Break with the past to deliver value beyond the pill
Beyond this first wave of product-focused services, there has also been a second; driven by the belief that pharma can actually deliver services as standalone commercial offerings.
A leader here has been Janssen Healthcare Innovation (JHI) who have placed big bets in this space. We wanted to get greater detail on how they have structured themselved to maximise their chances of success in a market that is still not clearly defined; we interviewed Kim Park, Partner at JHI to find out more.
Building blocks for innovation
It may seem strange that an organization with decades of experience (and success) in managing huge investment into high-risk R&D would feel the need to restructure to succeed with service delivery. However, for Kim’s team, a number of differences between services and products made this a necessary first step. Kim elaborated, “We knew that what we were developing would not resemble a patent-protected pharmaceutical product. When you think about the model that has served the industry for decades, it is well understood what the risk profiles are. You can guess with a high level of accuracy what will make it onto the market and what won’t. You also know that once you do, you have a lovely exclusivity period that allows you to get ROI on the investment that you have made.”
A key challenge with the service model is that patent protection is likely non-existent and at best limited; for this reason it was a priority at JHI to create an organization capable of moving with speed. Another requirement was the ability to work with an unclear risk profile to quickly identify market opportunities, or conversely, to react swiftly when a product wasn’t performing as planned. For this reason the start-up culture and entrepreneurial spirit that has served the Silicon Valley technology community so well was something that JHI were keen to emulate. Kim states, “We want the culture to be learn fast, but also fail fast. This allows us to get out of quickly areas where we do not have a sustainable competitive advantage. Traditional pharma culture would never allow us to put a minimum viable product on the technology side or attract the kind of talent that we believe is necessary for this model.”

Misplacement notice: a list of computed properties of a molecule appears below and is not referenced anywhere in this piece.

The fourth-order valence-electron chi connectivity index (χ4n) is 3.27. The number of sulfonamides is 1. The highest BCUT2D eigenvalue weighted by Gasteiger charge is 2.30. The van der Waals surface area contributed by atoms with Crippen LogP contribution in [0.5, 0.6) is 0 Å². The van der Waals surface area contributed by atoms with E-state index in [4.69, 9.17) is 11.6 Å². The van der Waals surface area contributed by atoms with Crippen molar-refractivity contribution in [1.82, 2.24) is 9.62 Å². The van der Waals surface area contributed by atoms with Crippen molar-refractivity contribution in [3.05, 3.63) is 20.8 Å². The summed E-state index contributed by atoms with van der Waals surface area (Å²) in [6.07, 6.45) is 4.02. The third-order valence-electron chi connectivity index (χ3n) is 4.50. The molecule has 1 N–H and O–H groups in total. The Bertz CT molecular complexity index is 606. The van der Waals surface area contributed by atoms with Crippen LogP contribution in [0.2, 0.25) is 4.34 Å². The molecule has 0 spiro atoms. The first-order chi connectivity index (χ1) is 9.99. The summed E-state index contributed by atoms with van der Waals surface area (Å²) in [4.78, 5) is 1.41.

Risk control vs. project ownership
Operating with a decentralized structure and giving the team ownership of their work might seem to run in conflict with the desire to fail fast. Individuals become attached to pet projects and may be reluctant to react quickly to poor progress. Kim notes that is indeed one of the biggest challenges; and they have structured to combat it, from recruitment to measurement. Kim says, “We try to attract talent that understands working with risk, and we make sure we are all evaluated against clear milestones". Indeed, the resolve to back only winners is evident; Kim observes that 2 years ago JHI were managing 15 commercial pilots, now the number is four.
Setting milestones for uncharted markets would be part of the challenge, but Kim explains that the initial focus is not establishing a business model; rather each project is measured by a common goal. Each solution must be designed to deliver better outcomes at a lower cost to the healthcare system. As JHI have chosen to focus on therapeutic areas where they also possess leading expertise, they have been able to define clear clinical metrics as to what constitutes better outcomes for each solution. If solutions do not meet this primary metric, Kim states, “There is no reason to progress.”
However, converting outcomes to income is not so straightforward. While there has been positive progress in pilot projects with reports of lower hospital readmissions and improved patient satisfaction, defining the customer has been more difficult. Kim says, “This is where we are just now. We are generating evidence to prove the value proposition, and then working with different customers to develop a business model that works for them and for JHI.”
Build on your capabilities
Other first movers in VAS, such as Aetna’s Healthagen, have based their initial foray on a health IT incubator unit, in contrast to JHI’s internal innovation team model. Indeed, it may seem intuitive that a simpler entry to health IT services would have been by financial clout, instead of going through the untested process of replicating the culture and structure that has so well served the technology start-up sector.
If the patient will benefit, then it is good business for us".
For Kim however there are distinct capabilities that JNJ bring that makes their model selection more appropriate. In addition to a depth of disease knowledge, they also have an extended network with healthcare institutions. The access that they already possess to physicians, payers, patients and hospital systems will give them a distinct edge in creating an integrated care value proposition that actually targets customer needs.
Looking to the future however, Kim doesn’t rule out an acquisition strategy, if it was an appropriate shortcut to achieving longer-term goals; indeed, Kim doesn’t even view Healthagen strictly as a competitor. Kim states, “Our vision is for JNJ to become truly a healthcare player as oppose to simply a product company. If we don't have a piece of the puzzle necessary for patient experience, why wouldn't we sit down and collaborate? If the patient will benefit, then it is good business for us.
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